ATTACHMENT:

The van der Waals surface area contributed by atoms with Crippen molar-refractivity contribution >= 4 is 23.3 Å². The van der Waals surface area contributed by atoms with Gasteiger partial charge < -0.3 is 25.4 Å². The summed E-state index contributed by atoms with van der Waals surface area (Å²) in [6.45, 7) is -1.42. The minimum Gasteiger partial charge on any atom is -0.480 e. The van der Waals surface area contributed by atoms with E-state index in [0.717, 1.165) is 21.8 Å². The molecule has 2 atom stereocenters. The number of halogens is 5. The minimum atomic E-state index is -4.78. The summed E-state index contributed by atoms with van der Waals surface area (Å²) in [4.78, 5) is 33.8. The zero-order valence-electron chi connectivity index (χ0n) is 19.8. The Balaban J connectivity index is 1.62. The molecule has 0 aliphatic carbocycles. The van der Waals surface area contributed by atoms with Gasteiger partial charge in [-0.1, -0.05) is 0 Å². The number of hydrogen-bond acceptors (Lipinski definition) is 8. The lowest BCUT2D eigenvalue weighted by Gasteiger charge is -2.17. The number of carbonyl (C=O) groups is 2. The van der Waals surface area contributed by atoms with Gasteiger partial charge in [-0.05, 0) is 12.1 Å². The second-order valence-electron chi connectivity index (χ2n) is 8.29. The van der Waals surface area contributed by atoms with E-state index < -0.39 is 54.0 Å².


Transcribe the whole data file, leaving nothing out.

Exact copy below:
The van der Waals surface area contributed by atoms with Crippen molar-refractivity contribution >= 4 is 23.3 Å². The van der Waals surface area contributed by atoms with Gasteiger partial charge < -0.3 is 25.4 Å². The summed E-state index contributed by atoms with van der Waals surface area (Å²) in [6.45, 7) is -1.42. The minimum Gasteiger partial charge on any atom is -0.480 e. The van der Waals surface area contributed by atoms with E-state index in [0.717, 1.165) is 21.8 Å². The molecule has 2 atom stereocenters. The number of halogens is 5. The minimum atomic E-state index is -4.78. The summed E-state index contributed by atoms with van der Waals surface area (Å²) in [4.78, 5) is 33.8. The zero-order valence-electron chi connectivity index (χ0n) is 19.8. The Balaban J connectivity index is 1.62. The molecule has 0 aliphatic carbocycles. The van der Waals surface area contributed by atoms with Gasteiger partial charge in [-0.1, -0.05) is 0 Å². The number of hydrogen-bond acceptors (Lipinski definition) is 8. The lowest BCUT2D eigenvalue weighted by Gasteiger charge is -2.17. The number of carbonyl (C=O) groups is 2. The van der Waals surface area contributed by atoms with Gasteiger partial charge in [-0.05, 0) is 12.1 Å². The second-order valence-electron chi connectivity index (χ2n) is 8.29. The van der Waals surface area contributed by atoms with E-state index < -0.39 is 54.0 Å².